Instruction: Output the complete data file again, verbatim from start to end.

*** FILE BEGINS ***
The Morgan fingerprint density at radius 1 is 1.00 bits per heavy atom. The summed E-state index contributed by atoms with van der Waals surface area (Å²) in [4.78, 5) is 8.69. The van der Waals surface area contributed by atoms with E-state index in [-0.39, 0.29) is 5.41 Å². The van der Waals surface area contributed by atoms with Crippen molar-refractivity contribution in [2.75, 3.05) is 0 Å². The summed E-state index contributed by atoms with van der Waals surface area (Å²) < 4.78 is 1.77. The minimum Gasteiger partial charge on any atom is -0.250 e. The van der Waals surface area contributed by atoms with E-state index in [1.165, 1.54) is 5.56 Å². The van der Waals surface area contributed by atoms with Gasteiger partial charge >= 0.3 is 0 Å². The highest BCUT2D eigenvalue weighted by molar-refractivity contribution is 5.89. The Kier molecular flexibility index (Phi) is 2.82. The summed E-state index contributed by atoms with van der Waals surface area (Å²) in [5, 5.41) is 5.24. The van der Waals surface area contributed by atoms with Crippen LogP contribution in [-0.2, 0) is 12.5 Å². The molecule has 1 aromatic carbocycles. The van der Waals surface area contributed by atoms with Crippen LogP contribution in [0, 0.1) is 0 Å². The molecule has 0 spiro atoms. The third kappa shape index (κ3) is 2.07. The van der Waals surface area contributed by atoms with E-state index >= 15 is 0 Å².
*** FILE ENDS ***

The Morgan fingerprint density at radius 1 is 1.00 bits per heavy atom. The summed E-state index contributed by atoms with van der Waals surface area (Å²) in [4.78, 5) is 8.69. The van der Waals surface area contributed by atoms with E-state index in [-0.39, 0.29) is 5.41 Å². The van der Waals surface area contributed by atoms with Crippen molar-refractivity contribution in [2.75, 3.05) is 0 Å². The summed E-state index contributed by atoms with van der Waals surface area (Å²) < 4.78 is 1.77. The minimum Gasteiger partial charge on any atom is -0.250 e. The van der Waals surface area contributed by atoms with E-state index in [1.165, 1.54) is 5.56 Å². The van der Waals surface area contributed by atoms with Gasteiger partial charge >= 0.3 is 0 Å². The highest BCUT2D eigenvalue weighted by molar-refractivity contribution is 5.89. The Kier molecular flexibility index (Phi) is 2.82. The summed E-state index contributed by atoms with van der Waals surface area (Å²) in [5, 5.41) is 5.24. The van der Waals surface area contributed by atoms with Crippen LogP contribution in [-0.2, 0) is 12.5 Å². The molecule has 1 aromatic carbocycles. The van der Waals surface area contributed by atoms with Crippen LogP contribution in [0, 0.1) is 0 Å². The molecule has 0 spiro atoms. The third kappa shape index (κ3) is 2.07. The van der Waals surface area contributed by atoms with E-state index >= 15 is 0 Å².